|Vice President, Prof Yemi Osinbajo (right), receiving honour, Grand Patron, SNA, from Oliver Enwonwu, President of the association at Aso Rock, Abuja...recently. Pic c/o SNA.
Enwonwu's address to the Vice President, Prof Yemi Osinbajo:
"Established in 1963, the Society of Nigerian Artists (SNA) is the umbrella professional body for all Nigerian visual artists. It seeks to engender the highest ethical standards in the practice and teaching of the visual arts in Nigeria. The SNA has over 4,000 members across the country including painters, sculptors, art historians, art administrators, critics, writers, conservators, curators, academics and students.
"We, the national executive of the SNA, are here to communicate the warm greetings and good wishes of the members and leaders of the visual arts community to the Federal Republic of Nigeria through Your Excellency’s good offices.
Indeed, Nigeria's visual artists commend this present administration for its visionary and timely Economic Diversification Agenda. In line with this laudable national advancement initiative, the Society of Nigerian Artists continues to:
"1. Hold nationwide competitions and workshops especially across primary, secondary and tertiary institutions, as well as exhibitions and conferences on the role of art in shaping society, including our international Convention on Art and Development (CONADEV), which serves to bring together academic researchers in the visual arts, literature, music and the performing arts. Today, it is one of the most important events on the Nigerian arts calendar. The most recent was held in collaboration with the University of Benin in 2016.
"2. Work with relevant regulatory bodies like the National Board for Technical Education (NBTE) to re- articulate the art curricula in all categories of art schools in Nigeria, in line with 21st- century standards. To date, representatives of the SNA accompany these regulatory organs on accreditation exercises.
"Despite these achievements, we have our challenges including:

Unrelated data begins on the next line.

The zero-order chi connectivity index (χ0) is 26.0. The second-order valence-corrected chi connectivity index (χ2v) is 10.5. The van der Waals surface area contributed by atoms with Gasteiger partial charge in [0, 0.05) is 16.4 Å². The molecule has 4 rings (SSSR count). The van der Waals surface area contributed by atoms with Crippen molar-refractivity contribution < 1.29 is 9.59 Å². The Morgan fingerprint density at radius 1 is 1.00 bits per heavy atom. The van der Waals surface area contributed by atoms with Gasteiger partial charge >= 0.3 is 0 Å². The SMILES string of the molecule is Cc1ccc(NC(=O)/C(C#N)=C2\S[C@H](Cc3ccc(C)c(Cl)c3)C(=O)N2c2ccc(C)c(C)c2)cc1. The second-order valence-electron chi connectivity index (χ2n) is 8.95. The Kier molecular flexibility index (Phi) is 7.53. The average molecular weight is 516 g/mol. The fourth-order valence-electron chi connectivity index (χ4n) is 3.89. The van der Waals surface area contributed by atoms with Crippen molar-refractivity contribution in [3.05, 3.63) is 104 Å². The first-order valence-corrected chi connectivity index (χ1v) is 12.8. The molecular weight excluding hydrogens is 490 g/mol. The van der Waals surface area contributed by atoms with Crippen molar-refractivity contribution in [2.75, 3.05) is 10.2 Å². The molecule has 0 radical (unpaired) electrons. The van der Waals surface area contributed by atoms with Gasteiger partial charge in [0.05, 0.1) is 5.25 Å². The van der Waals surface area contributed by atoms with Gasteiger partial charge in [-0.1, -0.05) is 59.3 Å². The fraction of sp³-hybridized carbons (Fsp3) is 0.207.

• Non-implementation of various endowment funds and policies on the visual arts
• The dwindling enrolment for the study of the visual arts in tertiary institutions across the country
Many of these problems can be directly traced to inadequate appointments of professionals to boards or the headship of relevant agencies concerned with art and culture. The results are to be expected, including the unfulfilled potential of a viable creative sector to lift Nigeria out of an almost sole dependency on crude oil.
"Indeed, the visual arts has its peculiarities and art professionals themselves are best positioned to improve its understanding and proffer solutions to challenges within the sector. Indeed, the fact that today, we do not have a separate ministry of arts and culture, away from information, might be enough evidence of the poor appreciation of the visual arts as a tool for socio-economic development.
"In other climes, the visual arts sector is one of the biggest employers of labour and reformers of public attitude. Examples abound in institutions like the Louvre in France, the Statue of Liberty in the United States and with artists like Picasso in Spain. In these examples, we witness the phenomenal power of art to brand a country and improve her image, a situation much needed in a Nigeria dealing with the scourge of Boko Haram.